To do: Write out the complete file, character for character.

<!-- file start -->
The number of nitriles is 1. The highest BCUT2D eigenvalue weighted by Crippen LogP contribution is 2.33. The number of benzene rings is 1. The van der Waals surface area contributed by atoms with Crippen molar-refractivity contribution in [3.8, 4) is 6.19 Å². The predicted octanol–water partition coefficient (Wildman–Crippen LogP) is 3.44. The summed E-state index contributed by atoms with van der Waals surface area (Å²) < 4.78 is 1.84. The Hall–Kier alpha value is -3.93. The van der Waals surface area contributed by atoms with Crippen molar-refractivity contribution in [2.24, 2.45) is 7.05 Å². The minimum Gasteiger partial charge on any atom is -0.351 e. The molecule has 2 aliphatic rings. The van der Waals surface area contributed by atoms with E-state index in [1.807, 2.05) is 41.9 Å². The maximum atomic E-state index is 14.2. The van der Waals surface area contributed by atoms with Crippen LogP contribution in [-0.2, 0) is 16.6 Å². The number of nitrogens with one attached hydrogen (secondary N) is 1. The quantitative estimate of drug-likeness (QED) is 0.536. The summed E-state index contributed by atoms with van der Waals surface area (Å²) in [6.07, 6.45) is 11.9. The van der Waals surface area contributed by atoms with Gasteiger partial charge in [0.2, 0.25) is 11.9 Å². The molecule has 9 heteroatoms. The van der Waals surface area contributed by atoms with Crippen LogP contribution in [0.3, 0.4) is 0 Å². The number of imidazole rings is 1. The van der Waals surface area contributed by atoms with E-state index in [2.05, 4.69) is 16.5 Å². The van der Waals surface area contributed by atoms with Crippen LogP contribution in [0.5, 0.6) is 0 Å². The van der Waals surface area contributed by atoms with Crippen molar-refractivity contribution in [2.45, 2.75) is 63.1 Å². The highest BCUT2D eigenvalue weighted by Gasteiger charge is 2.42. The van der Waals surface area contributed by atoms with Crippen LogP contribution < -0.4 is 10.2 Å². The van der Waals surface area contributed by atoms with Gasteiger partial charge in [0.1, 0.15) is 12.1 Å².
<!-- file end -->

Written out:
The number of nitriles is 1. The highest BCUT2D eigenvalue weighted by Crippen LogP contribution is 2.33. The number of benzene rings is 1. The van der Waals surface area contributed by atoms with Crippen molar-refractivity contribution in [3.8, 4) is 6.19 Å². The predicted octanol–water partition coefficient (Wildman–Crippen LogP) is 3.44. The summed E-state index contributed by atoms with van der Waals surface area (Å²) < 4.78 is 1.84. The Hall–Kier alpha value is -3.93. The van der Waals surface area contributed by atoms with Crippen molar-refractivity contribution in [2.24, 2.45) is 7.05 Å². The minimum Gasteiger partial charge on any atom is -0.351 e. The molecule has 2 aliphatic rings. The van der Waals surface area contributed by atoms with E-state index in [1.807, 2.05) is 41.9 Å². The maximum atomic E-state index is 14.2. The van der Waals surface area contributed by atoms with Crippen LogP contribution in [-0.2, 0) is 16.6 Å². The number of nitrogens with one attached hydrogen (secondary N) is 1. The quantitative estimate of drug-likeness (QED) is 0.536. The summed E-state index contributed by atoms with van der Waals surface area (Å²) in [6.07, 6.45) is 11.9. The van der Waals surface area contributed by atoms with Gasteiger partial charge in [0.2, 0.25) is 11.9 Å². The molecule has 9 heteroatoms. The van der Waals surface area contributed by atoms with Crippen LogP contribution in [0.3, 0.4) is 0 Å². The number of imidazole rings is 1. The van der Waals surface area contributed by atoms with E-state index in [2.05, 4.69) is 16.5 Å². The van der Waals surface area contributed by atoms with Crippen LogP contribution in [0.5, 0.6) is 0 Å². The van der Waals surface area contributed by atoms with Crippen molar-refractivity contribution in [2.45, 2.75) is 63.1 Å². The highest BCUT2D eigenvalue weighted by Gasteiger charge is 2.42. The van der Waals surface area contributed by atoms with Crippen LogP contribution < -0.4 is 10.2 Å². The van der Waals surface area contributed by atoms with Gasteiger partial charge in [0.1, 0.15) is 12.1 Å².